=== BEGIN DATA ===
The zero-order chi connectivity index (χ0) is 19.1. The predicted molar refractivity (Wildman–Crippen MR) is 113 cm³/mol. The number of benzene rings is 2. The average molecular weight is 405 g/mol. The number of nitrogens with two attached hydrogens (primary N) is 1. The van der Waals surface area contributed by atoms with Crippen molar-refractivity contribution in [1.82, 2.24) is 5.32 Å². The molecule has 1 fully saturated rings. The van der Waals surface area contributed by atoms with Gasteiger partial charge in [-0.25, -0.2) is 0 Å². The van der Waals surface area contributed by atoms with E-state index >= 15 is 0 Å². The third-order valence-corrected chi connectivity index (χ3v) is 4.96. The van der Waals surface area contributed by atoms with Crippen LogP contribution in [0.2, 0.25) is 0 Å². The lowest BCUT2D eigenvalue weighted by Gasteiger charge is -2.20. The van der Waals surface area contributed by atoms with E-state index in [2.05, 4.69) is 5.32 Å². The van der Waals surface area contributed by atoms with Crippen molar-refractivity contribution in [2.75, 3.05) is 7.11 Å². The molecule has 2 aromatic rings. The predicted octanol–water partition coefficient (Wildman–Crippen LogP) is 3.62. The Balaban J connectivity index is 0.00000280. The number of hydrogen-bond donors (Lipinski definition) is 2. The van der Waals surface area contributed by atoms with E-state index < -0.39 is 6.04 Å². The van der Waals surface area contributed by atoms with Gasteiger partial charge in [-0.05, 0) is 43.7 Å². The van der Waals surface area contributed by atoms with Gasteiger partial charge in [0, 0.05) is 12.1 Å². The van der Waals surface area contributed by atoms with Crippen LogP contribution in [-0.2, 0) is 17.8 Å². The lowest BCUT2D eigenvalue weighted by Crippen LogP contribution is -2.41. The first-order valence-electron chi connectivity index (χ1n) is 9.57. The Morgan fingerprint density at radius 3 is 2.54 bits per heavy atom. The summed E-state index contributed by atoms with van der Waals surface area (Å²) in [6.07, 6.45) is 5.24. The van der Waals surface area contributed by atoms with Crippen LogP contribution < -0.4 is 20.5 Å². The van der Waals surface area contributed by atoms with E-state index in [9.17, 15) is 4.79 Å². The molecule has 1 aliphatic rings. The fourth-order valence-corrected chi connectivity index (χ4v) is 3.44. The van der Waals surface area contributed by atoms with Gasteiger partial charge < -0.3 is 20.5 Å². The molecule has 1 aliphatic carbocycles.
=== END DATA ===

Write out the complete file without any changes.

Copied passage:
The zero-order chi connectivity index (χ0) is 19.1. The predicted molar refractivity (Wildman–Crippen MR) is 113 cm³/mol. The number of benzene rings is 2. The average molecular weight is 405 g/mol. The number of nitrogens with two attached hydrogens (primary N) is 1. The van der Waals surface area contributed by atoms with Crippen molar-refractivity contribution in [1.82, 2.24) is 5.32 Å². The molecule has 1 fully saturated rings. The van der Waals surface area contributed by atoms with Gasteiger partial charge in [-0.25, -0.2) is 0 Å². The van der Waals surface area contributed by atoms with E-state index >= 15 is 0 Å². The third-order valence-corrected chi connectivity index (χ3v) is 4.96. The van der Waals surface area contributed by atoms with Crippen LogP contribution in [0.2, 0.25) is 0 Å². The lowest BCUT2D eigenvalue weighted by Gasteiger charge is -2.20. The van der Waals surface area contributed by atoms with E-state index in [2.05, 4.69) is 5.32 Å². The van der Waals surface area contributed by atoms with Crippen molar-refractivity contribution in [2.75, 3.05) is 7.11 Å². The molecule has 2 aromatic rings. The predicted octanol–water partition coefficient (Wildman–Crippen LogP) is 3.62. The Balaban J connectivity index is 0.00000280. The number of hydrogen-bond donors (Lipinski definition) is 2. The van der Waals surface area contributed by atoms with E-state index < -0.39 is 6.04 Å². The van der Waals surface area contributed by atoms with Gasteiger partial charge in [-0.05, 0) is 43.7 Å². The van der Waals surface area contributed by atoms with Gasteiger partial charge in [0, 0.05) is 12.1 Å². The van der Waals surface area contributed by atoms with Crippen LogP contribution in [-0.2, 0) is 17.8 Å². The lowest BCUT2D eigenvalue weighted by Crippen LogP contribution is -2.41. The first-order valence-electron chi connectivity index (χ1n) is 9.57. The Morgan fingerprint density at radius 3 is 2.54 bits per heavy atom. The summed E-state index contributed by atoms with van der Waals surface area (Å²) in [6.07, 6.45) is 5.24. The van der Waals surface area contributed by atoms with Crippen LogP contribution < -0.4 is 20.5 Å². The van der Waals surface area contributed by atoms with E-state index in [9.17, 15) is 4.79 Å². The molecule has 1 aliphatic rings. The fourth-order valence-corrected chi connectivity index (χ4v) is 3.44. The van der Waals surface area contributed by atoms with Gasteiger partial charge < -0.3 is 20.5 Å². The molecule has 1 aliphatic carbocycles.